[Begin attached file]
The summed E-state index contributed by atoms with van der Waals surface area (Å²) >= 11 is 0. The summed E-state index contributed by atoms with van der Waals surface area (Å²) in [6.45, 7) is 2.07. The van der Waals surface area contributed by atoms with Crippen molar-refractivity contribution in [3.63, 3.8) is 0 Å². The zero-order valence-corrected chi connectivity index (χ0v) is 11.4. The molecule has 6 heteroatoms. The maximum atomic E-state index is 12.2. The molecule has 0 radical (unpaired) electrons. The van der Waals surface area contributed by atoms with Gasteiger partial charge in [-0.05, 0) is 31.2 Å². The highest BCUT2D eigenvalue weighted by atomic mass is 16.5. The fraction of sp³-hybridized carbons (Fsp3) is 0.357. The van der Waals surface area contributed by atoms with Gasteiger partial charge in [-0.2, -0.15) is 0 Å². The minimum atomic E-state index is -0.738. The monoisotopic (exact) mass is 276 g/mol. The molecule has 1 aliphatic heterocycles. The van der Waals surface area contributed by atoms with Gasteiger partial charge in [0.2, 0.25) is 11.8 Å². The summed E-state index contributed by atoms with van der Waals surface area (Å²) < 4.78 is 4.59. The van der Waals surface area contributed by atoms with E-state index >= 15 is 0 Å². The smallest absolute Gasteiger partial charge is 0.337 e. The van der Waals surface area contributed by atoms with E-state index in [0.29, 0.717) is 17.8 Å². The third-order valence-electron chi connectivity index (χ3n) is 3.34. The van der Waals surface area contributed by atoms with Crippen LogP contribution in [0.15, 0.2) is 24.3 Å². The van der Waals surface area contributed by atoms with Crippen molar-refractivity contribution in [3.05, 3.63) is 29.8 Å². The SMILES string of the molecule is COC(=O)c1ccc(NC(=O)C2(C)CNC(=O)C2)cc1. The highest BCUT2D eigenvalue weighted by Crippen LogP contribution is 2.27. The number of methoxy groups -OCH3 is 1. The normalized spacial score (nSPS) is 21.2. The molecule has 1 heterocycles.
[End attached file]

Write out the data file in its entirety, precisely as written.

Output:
The summed E-state index contributed by atoms with van der Waals surface area (Å²) >= 11 is 0. The summed E-state index contributed by atoms with van der Waals surface area (Å²) in [6.45, 7) is 2.07. The van der Waals surface area contributed by atoms with Crippen molar-refractivity contribution in [3.63, 3.8) is 0 Å². The zero-order valence-corrected chi connectivity index (χ0v) is 11.4. The molecule has 6 heteroatoms. The maximum atomic E-state index is 12.2. The molecule has 0 radical (unpaired) electrons. The van der Waals surface area contributed by atoms with Gasteiger partial charge in [-0.05, 0) is 31.2 Å². The highest BCUT2D eigenvalue weighted by atomic mass is 16.5. The fraction of sp³-hybridized carbons (Fsp3) is 0.357. The van der Waals surface area contributed by atoms with Gasteiger partial charge in [-0.2, -0.15) is 0 Å². The minimum atomic E-state index is -0.738. The monoisotopic (exact) mass is 276 g/mol. The molecule has 1 aliphatic heterocycles. The van der Waals surface area contributed by atoms with Gasteiger partial charge in [0.2, 0.25) is 11.8 Å². The summed E-state index contributed by atoms with van der Waals surface area (Å²) < 4.78 is 4.59. The van der Waals surface area contributed by atoms with E-state index >= 15 is 0 Å². The smallest absolute Gasteiger partial charge is 0.337 e. The van der Waals surface area contributed by atoms with E-state index in [0.29, 0.717) is 17.8 Å². The third-order valence-electron chi connectivity index (χ3n) is 3.34. The van der Waals surface area contributed by atoms with Crippen LogP contribution in [0.15, 0.2) is 24.3 Å². The van der Waals surface area contributed by atoms with Crippen molar-refractivity contribution in [3.05, 3.63) is 29.8 Å². The SMILES string of the molecule is COC(=O)c1ccc(NC(=O)C2(C)CNC(=O)C2)cc1. The highest BCUT2D eigenvalue weighted by Crippen LogP contribution is 2.27. The number of methoxy groups -OCH3 is 1. The normalized spacial score (nSPS) is 21.2. The molecule has 1 heterocycles.